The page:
Between my bouts on the mountain streams around Washington, I have also been getting out on the Puget Sound a fair bit trying to chase down some coho salmon. This past week the coho finally started to really push into the Sound and with the early morning marine layer a good number of salmon have been up around the surface slashing on bait. However seeing fish and catch fish are two very different things. Coho are notorious for making anglers wish that they could coax a few more feet out of their casting, no matter how far the angler is cast. I was throwing a good 75 to 85 feet of line, but in their typical fashion most of the coho were feeding 100 to 120 feet off shore. As such after a couple early mornings on the water, three hook ups and zero coho landed was all that I had to show for my time.
So what do I do when the coho bite is off, especially once that marine layer burns off? Hunt down some sea-run cutthroat of course!
Sea-runs are kind of the odd ball of the anadromous world. First they are homebodies, instead of travelling thousands of miles out to sea like steelhead or salmon , they are quite content to remain within 5 or 6 miles of their home stream. Cutthroat in the salt water tend to seek out places that remind them of a river, highly diverse structure and a walking pace current and you are typically looking at good cutthroat habitat. They are also rather near shore oriented, generally cruising in two foot to twelve foot deep water. All of these factors make them a perfect target for fly anglers.
Fishing some ideal cutthroat habitat
So the other morning with a all too rare blue bird morning in on the sound and with the salmon off the bite, me and a couple of friends decided to go try and hunt some of these elusive cutthroat down. Cutthroat fishing on the Sound is always a bit of a cat and mouse game and as things go, there wasn't any sign of a cutthroat at the first spot that we tried. However we continued to search and at the next spot that we went to, we finally found them. I was fishing an attractor pattern called that sea-run bugger, that really doesn't look like anything that a right minded cutthroat would want to eat, but yet just about every cutthroat seems hell bent on trying to destroy. Within a handful of casts a beefy 17" cutthroat came across it and tried to do just that. As soon as I set the hook on this fish he was out of the water and in short unison repeated the process three more times. I thought that I finally had him on the ropes after the last jump, but right as I went to bring him to the net the hook popped out, saving me the trouble of taking it out myself.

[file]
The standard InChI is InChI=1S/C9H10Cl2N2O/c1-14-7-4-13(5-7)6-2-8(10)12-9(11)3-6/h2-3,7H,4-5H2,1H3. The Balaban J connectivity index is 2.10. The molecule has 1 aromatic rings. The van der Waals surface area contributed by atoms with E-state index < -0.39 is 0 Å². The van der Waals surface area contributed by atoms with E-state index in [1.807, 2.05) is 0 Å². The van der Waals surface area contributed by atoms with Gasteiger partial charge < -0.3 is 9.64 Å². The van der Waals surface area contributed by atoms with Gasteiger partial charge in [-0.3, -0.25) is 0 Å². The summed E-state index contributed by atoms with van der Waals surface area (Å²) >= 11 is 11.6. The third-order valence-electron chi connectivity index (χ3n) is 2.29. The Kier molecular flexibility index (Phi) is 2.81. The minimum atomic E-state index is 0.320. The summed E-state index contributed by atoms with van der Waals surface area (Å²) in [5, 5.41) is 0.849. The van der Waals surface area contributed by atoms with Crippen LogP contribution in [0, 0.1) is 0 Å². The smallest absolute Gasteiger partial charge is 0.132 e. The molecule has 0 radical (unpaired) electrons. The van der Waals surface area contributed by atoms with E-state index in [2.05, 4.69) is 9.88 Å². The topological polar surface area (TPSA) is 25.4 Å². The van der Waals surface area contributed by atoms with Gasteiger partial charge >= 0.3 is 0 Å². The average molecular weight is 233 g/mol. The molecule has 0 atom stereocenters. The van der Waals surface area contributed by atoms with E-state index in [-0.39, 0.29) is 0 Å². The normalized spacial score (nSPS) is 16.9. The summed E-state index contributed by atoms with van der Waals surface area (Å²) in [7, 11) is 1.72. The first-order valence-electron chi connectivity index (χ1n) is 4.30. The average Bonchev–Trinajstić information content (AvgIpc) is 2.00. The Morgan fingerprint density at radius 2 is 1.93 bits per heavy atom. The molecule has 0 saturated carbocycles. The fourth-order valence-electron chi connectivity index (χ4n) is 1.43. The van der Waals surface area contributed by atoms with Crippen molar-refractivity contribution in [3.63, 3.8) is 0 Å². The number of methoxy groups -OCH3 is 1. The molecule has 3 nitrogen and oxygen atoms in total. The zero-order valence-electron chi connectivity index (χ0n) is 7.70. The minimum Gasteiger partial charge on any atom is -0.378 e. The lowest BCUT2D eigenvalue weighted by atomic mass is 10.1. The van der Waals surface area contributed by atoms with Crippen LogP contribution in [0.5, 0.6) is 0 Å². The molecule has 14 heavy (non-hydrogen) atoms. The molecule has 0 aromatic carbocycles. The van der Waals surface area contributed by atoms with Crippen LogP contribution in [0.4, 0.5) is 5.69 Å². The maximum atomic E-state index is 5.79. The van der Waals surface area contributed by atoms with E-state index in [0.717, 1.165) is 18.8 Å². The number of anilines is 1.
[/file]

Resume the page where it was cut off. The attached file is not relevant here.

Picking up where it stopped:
On my very next cast I only had a chance to make a couple of strips before another cutthroat pummeled my fly. I apparently had a better hookset on this one and after quick but spirited fight I brought the beautiful 15" cutthroat to hand.
Beautiful native sea-run cutthroat in prime condition
Just another look at the fish...
While I we didn't find fish on every cast after that, fishing did stay good for the next hour or so with each of us picking up a could of smaller cutthroat in 10 to 13" range. Then as is typical got the optimum tide window closed and the fish vanished signaling that it was time to call it a day.